HealthDay News — According to a study published in JAMA Oncology, medical bills for older US cancer patients can cost 25% of their income or more if they have Medicare without supplemental insurance.
Amol Narang, MD, and Lauren Hersch Nicholas, PhD, of the Johns Hopkins School of Medicine in Baltimore, and colleagues examined data from 1409 Medicare patients diagnosed with cancer between 2002 and 2012.
The researchers found that those without supplemental health insurance had out-of-pocket costs that averaged one-quarter of their income. But these costs were as high as 63.1% of income in 10% of cases.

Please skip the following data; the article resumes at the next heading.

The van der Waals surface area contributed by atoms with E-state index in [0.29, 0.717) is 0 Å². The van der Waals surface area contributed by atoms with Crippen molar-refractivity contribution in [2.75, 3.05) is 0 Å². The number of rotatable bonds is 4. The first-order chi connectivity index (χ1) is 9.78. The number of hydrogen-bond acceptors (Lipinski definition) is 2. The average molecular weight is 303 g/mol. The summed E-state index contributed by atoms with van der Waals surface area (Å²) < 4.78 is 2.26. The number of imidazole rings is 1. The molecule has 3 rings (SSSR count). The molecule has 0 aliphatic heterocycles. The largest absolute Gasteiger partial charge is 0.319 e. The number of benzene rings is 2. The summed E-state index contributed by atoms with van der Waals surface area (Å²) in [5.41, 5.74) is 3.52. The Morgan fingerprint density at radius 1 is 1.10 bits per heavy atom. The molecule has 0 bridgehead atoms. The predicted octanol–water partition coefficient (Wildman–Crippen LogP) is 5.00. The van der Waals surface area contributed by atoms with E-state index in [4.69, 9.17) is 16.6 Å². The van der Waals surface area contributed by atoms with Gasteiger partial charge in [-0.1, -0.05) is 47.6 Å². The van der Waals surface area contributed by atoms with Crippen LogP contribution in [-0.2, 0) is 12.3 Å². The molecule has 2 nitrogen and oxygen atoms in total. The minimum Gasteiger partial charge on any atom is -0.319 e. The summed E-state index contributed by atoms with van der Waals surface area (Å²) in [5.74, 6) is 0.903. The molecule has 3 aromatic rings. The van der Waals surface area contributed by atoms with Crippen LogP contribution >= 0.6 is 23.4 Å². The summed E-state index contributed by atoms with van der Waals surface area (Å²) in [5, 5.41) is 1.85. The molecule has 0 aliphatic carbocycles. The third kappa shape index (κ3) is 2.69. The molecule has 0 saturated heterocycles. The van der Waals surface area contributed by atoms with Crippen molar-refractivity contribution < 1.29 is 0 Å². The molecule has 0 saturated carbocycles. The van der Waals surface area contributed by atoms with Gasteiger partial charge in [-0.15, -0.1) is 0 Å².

The actual annual out-of-pocket costs ranged from $2116 to $8115. Hospitalizations accounted for 12% to 46% of out-of-pocket cancer spending, depending on whether and what type of supplemental insurance a patient had. Medicare covers 80% of outpatient health costs and has co-pays of $1000 for each hospital visit, the researchers noted.
“The health shock can be followed by financial toxicity,” Nicholas said in a Hopkins news release. “A lot of treatments are given without a discussion of the costs or the financial consequences.”
Narang AK, Nicholas LH. “Out-of-Pocket Spending and Financial Burden Among Medicare Beneficiaries With Cancer.” JAMA Oncol. November 23, 2016. doi:10.1001/ jamaoncol.2016.4865. [Epub ahead of print]
de Souza JA, Conti RM. “Mitigating Financial Toxicity Among US Patients With Cancer.” JAMA Oncol. November 23, 2016. doi:10.1001/jamaoncol.2016.4850. [Epub ahead of print]